Globalization, Neo-Globalization and Post-Globalization: New Challenges for Global Communication Studies
In this presentation, I will discuss the three major paradigms of global communication studies: modernization theories; critical political economy; and globalization theories. I will particularly focus on globalization theories, as these are not only conceptual approaches, but claim to be underpinned by an increasingly global economy, culture and communications system. I will argue that these claims need to be approached with some caution, as nation-states, national cultures and national economies continue to be very significant – we have not moved to a post-national, globally cosmopolitan era. I will discuss alternative frameworks for reforming globalization and global institutions (neo-globalization) and the rise of populist nationalism (anti-globalization). I will conclude with a discussion of whether we are heading towards a post-global era and what implications this may have for the field of global communication studies.
Terry Flew is Professor of Media and Communication in the Creative Industries Faculty at the Queensland University of Technology, Brisbane, Australia. He is the author of 11 books (three edited), including Understanding Global Media, Politics, Media and Democracy in Australia, Media Economics and Global Creative Industries. He has authored 59 book chapters, 86 refereed journal articles, and 16 reports and research monographs. He is currently President-elect of the International Communications Association (ICA) from 2019-20, organizing the 69th ICA Annual Conference in Washington DC in 2019. Professor Flew will be CA President in 2020-21. He has been an Executive Board member of the International Communications Association since 2013, and was President of the Australian and New Zealand Communication Association (ANZCA) in 2009-10.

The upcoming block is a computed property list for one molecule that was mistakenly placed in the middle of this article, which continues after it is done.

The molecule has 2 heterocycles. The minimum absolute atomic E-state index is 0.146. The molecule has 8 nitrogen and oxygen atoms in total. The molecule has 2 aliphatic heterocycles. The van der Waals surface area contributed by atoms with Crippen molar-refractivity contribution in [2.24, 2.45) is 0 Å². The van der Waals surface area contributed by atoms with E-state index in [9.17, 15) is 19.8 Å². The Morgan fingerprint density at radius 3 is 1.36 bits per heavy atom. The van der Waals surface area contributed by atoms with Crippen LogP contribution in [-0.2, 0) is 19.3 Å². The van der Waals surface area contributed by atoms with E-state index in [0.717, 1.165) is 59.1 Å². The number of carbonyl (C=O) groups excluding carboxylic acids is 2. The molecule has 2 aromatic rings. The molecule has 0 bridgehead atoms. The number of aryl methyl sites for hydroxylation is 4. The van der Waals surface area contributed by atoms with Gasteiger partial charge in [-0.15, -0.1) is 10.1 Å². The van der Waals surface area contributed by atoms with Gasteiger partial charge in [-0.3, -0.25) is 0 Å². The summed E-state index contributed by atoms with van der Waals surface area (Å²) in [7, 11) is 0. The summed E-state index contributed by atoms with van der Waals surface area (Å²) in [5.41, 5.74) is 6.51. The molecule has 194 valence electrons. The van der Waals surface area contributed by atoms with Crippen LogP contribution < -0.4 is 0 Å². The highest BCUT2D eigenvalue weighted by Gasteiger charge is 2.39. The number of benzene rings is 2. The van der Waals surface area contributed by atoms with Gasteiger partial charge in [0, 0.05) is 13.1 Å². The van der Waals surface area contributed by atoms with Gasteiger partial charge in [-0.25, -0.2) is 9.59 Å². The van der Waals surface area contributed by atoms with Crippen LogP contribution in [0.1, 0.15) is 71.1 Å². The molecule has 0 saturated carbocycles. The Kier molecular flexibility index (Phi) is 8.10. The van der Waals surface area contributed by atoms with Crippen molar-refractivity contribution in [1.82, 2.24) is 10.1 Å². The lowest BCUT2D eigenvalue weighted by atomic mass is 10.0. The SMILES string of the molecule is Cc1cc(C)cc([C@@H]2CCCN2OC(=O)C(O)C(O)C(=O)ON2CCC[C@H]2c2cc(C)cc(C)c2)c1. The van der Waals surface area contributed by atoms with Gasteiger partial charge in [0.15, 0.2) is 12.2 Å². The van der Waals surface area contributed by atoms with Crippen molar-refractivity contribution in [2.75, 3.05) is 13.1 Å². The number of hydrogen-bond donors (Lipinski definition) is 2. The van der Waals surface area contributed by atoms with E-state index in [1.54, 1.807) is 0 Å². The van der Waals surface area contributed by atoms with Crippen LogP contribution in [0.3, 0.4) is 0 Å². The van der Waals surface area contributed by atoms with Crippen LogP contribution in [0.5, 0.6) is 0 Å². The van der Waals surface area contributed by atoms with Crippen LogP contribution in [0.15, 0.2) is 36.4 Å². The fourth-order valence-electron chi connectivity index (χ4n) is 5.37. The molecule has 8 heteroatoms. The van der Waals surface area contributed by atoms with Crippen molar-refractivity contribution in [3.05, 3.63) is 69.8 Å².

He is on the Editorial Board of 13 academic journals, and was the founding Editor-in-Chief of Communication Research and Practice, an ANZCA journal established in 2016 and published by Taylor & Francis. In 2011-12, Professor Flew chaired the Australian Law Reform Commission Review of the National Media Classification Scheme, and he has recently advised the Australian Department of Communication and the Arts on reforms to media classification laws. He served on the Australian Research Council (ARC) College of Experts for Humanities and Creative Arts (HCA) from 2013-15, and was on the Research Evaluation Committee for Humanities and Creative Arts in the 2012 Excellence in Research for Australia research evaluation exercise.